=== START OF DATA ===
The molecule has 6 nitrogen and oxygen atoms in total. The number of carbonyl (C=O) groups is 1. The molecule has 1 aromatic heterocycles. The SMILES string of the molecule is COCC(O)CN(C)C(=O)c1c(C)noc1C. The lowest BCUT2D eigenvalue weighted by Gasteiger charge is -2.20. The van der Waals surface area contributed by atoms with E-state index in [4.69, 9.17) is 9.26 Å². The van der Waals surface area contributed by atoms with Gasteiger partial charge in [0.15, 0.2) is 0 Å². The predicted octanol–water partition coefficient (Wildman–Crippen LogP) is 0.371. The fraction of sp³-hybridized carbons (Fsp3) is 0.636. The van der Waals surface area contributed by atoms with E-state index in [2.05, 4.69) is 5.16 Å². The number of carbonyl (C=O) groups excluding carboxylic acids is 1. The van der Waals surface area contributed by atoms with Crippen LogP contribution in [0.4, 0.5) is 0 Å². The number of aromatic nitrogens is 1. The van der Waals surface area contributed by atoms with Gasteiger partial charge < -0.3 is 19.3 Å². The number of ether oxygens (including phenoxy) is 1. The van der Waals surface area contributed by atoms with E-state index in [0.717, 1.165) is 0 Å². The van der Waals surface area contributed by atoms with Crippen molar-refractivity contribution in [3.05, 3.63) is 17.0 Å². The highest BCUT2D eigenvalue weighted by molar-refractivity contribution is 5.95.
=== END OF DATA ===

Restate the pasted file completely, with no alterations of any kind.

The molecule has 6 nitrogen and oxygen atoms in total. The number of carbonyl (C=O) groups is 1. The molecule has 1 aromatic heterocycles. The SMILES string of the molecule is COCC(O)CN(C)C(=O)c1c(C)noc1C. The lowest BCUT2D eigenvalue weighted by Gasteiger charge is -2.20. The van der Waals surface area contributed by atoms with E-state index in [4.69, 9.17) is 9.26 Å². The van der Waals surface area contributed by atoms with Gasteiger partial charge in [0.15, 0.2) is 0 Å². The predicted octanol–water partition coefficient (Wildman–Crippen LogP) is 0.371. The fraction of sp³-hybridized carbons (Fsp3) is 0.636. The van der Waals surface area contributed by atoms with E-state index in [2.05, 4.69) is 5.16 Å². The number of carbonyl (C=O) groups excluding carboxylic acids is 1. The van der Waals surface area contributed by atoms with Crippen LogP contribution in [0.4, 0.5) is 0 Å². The number of aromatic nitrogens is 1. The van der Waals surface area contributed by atoms with Gasteiger partial charge < -0.3 is 19.3 Å². The number of ether oxygens (including phenoxy) is 1. The van der Waals surface area contributed by atoms with E-state index in [0.717, 1.165) is 0 Å². The van der Waals surface area contributed by atoms with Crippen molar-refractivity contribution in [3.05, 3.63) is 17.0 Å². The highest BCUT2D eigenvalue weighted by molar-refractivity contribution is 5.95.